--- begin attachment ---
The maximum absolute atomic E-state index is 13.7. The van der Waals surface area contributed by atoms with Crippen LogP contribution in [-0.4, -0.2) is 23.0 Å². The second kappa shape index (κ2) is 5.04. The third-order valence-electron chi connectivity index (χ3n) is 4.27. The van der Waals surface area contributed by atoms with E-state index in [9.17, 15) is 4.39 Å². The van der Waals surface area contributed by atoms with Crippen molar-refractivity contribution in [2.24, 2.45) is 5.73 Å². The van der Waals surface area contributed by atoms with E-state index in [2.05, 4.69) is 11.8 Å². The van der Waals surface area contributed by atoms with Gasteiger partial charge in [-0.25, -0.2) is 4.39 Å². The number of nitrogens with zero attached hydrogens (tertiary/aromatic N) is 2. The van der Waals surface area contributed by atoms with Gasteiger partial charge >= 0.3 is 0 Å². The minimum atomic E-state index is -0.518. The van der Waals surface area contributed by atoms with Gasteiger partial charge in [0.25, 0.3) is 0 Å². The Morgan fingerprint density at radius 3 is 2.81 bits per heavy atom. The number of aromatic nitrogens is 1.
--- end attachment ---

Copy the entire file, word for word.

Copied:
The maximum absolute atomic E-state index is 13.7. The van der Waals surface area contributed by atoms with Crippen LogP contribution in [-0.4, -0.2) is 23.0 Å². The second kappa shape index (κ2) is 5.04. The third-order valence-electron chi connectivity index (χ3n) is 4.27. The van der Waals surface area contributed by atoms with E-state index in [9.17, 15) is 4.39 Å². The van der Waals surface area contributed by atoms with Crippen molar-refractivity contribution in [2.24, 2.45) is 5.73 Å². The van der Waals surface area contributed by atoms with E-state index in [2.05, 4.69) is 11.8 Å². The van der Waals surface area contributed by atoms with Gasteiger partial charge in [-0.25, -0.2) is 4.39 Å². The number of nitrogens with zero attached hydrogens (tertiary/aromatic N) is 2. The van der Waals surface area contributed by atoms with Gasteiger partial charge >= 0.3 is 0 Å². The minimum atomic E-state index is -0.518. The van der Waals surface area contributed by atoms with Gasteiger partial charge in [0.25, 0.3) is 0 Å². The Morgan fingerprint density at radius 3 is 2.81 bits per heavy atom. The number of aromatic nitrogens is 1.